Mandla Ndhlovu, Head of Training & Apprentice at Autotech Recruit, explains how garages can utilise the Apprenticeship Levy pot to effectively harness the next generation of automotive talent.
The automotive industry is dramatically changing, triggered by the accelerated rise of new technologies, environmental policies and consumer demands for digitalised vehicles. Autonomous driving, electrification and greater connectivity will undoubtedly continue to transform the industry, and, in order to service these new breeds of cars, vehicle technicians will need a very specific skill set.
The skills requirement to manage the increasing sophistication of these vehicles is already leading to many older technicians putting retirement plans into motion rather than embarking upon new training. Couple this with the reported 5,000 automotive jobs currently unfilled, it is vital that the automotive industry acts now to create a pipeline of new talent that will sustain the future of the sector.
Greater engineering and technological abilities will be needed to excel within the industry; however, it is important to remember that these skills will also be in demand by industries which, just a couple of decades ago, were not on the same radar as the automotive sector. Gaming and computing industries, which hold great allure to young people with their online culture, will increasingly become competing sectors when it comes to acquiring talent, so demonstrating the current and future technical advancements of vehicles to this generation is critical.
Apprenticeships have, for many years, offered a solution to harnessing fresh talent. However, the government’s drive to reach their objective of three million apprenticeships across all UK sectors with the launch of the 2017 Apprenticeship Levy has, so far, fallen short.
To date, only 8% of the funding, paid in by companies with a payroll bill of over £3m, has been utilised and put back into developing apprenticeships. Critically, if unused 24 months after investing, these funds will ‘expire’ and be reclaimed by the Government, rather than being redistributed.
Busting the Apprenticeship Levy myths
A vast amount of the UK’s independent garages and workshops fall under the £3 million threshold, but they are largely unaware of the opportunity they have to draw on funds from this pot.
Through the levy, the Government will aid small companies by contributing up to 95% of an apprenticeship’s costs. In addition, to avoid the chance of the levy pot becoming a stealth tax, levy-paying employers do have the option of transferring up to 25% of a company’s total levy pot over to other companies/organisations to help with apprentice training costs.
However, many automotive company managers and garage owners simply do not have the time or resources to scope out accessing the fund, and could be reluctant to employ an apprentice due to a lack of experience, as they need people to hit the ground running. But, there are specialists and tools available that can help simplify the process and offer guidance along with support accessing available funding.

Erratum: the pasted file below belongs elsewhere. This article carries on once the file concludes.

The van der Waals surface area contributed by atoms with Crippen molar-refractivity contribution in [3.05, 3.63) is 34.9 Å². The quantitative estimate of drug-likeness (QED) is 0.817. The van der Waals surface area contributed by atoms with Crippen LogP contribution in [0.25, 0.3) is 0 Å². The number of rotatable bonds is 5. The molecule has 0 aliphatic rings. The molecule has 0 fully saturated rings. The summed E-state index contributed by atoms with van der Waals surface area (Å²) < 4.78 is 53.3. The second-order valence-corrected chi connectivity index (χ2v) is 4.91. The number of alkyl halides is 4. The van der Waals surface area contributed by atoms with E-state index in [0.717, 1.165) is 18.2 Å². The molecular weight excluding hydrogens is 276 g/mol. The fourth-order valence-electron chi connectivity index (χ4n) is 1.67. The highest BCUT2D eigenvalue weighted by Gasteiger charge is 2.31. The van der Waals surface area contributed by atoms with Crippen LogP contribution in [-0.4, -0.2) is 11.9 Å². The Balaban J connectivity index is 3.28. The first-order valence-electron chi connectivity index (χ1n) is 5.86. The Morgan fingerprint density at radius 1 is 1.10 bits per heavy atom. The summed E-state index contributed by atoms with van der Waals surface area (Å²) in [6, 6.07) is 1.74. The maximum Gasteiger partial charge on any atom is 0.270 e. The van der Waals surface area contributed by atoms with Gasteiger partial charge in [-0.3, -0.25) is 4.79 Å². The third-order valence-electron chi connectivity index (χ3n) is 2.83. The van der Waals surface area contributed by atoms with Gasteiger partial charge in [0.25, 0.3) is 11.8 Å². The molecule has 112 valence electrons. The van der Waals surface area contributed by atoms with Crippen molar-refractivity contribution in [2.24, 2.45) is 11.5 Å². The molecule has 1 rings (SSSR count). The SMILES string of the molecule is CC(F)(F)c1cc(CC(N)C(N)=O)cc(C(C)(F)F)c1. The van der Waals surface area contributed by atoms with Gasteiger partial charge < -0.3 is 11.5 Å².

Getting the apprenticeship framework right
Larger automotive businesses, over the £3 million threshold, may already be actively seeking apprenticeships and utilising their levy pot. However, they need to understand that the responsibility is on them for the development and success of their apprentice – from choosing the training provider, to assigning the apprentice a mentor in the workplace to ensure it is successful. Otherwise, they may find that the apprenticeship could cost more than the funds in their digital levy account.
Due to the rapid acceleration of the industry, many training providers are yet to keep up with the new apprentice standards, including electric and hybrid vehicles. Considering that within the next two decades all new vehicles purchased will be fully electric, it’s an alarming fact that some training providers do not cover this as a module. Without the skills to service these vehicles an apprentice will quickly need retraining as soon as they qualify! Consequently, employers need to scope out training provider courses and the syllabus to ensure their apprentice will be receiving the most current level of training.
Likewise, attention needs to be paid internally, to ensure the time an apprentice spends within a workshop is efficient. Employers should also take control of assessments and ensure that the apprentice is ready for their apprentice standard gateway and prepared for the end point assessment – otherwise they could end up footing the bill for any subsequent re-assessments.
Safeguarding the future of the industry
Recent analysis by education think tank EDSK suggests that the majority of the Apprenticeship Levy is being put towards existing adult workers, instead of promoting the training of young people in skilled roles. Whilst ensuring that the current workforce remains agile is critical, we must create a culture of ongoing learning. The skills shortage is one of the most pressing issues facing the automotive industry, and the Apprentice Levy must be utilised effectively to ensure that the future of the UK’s automotive industry is sustained.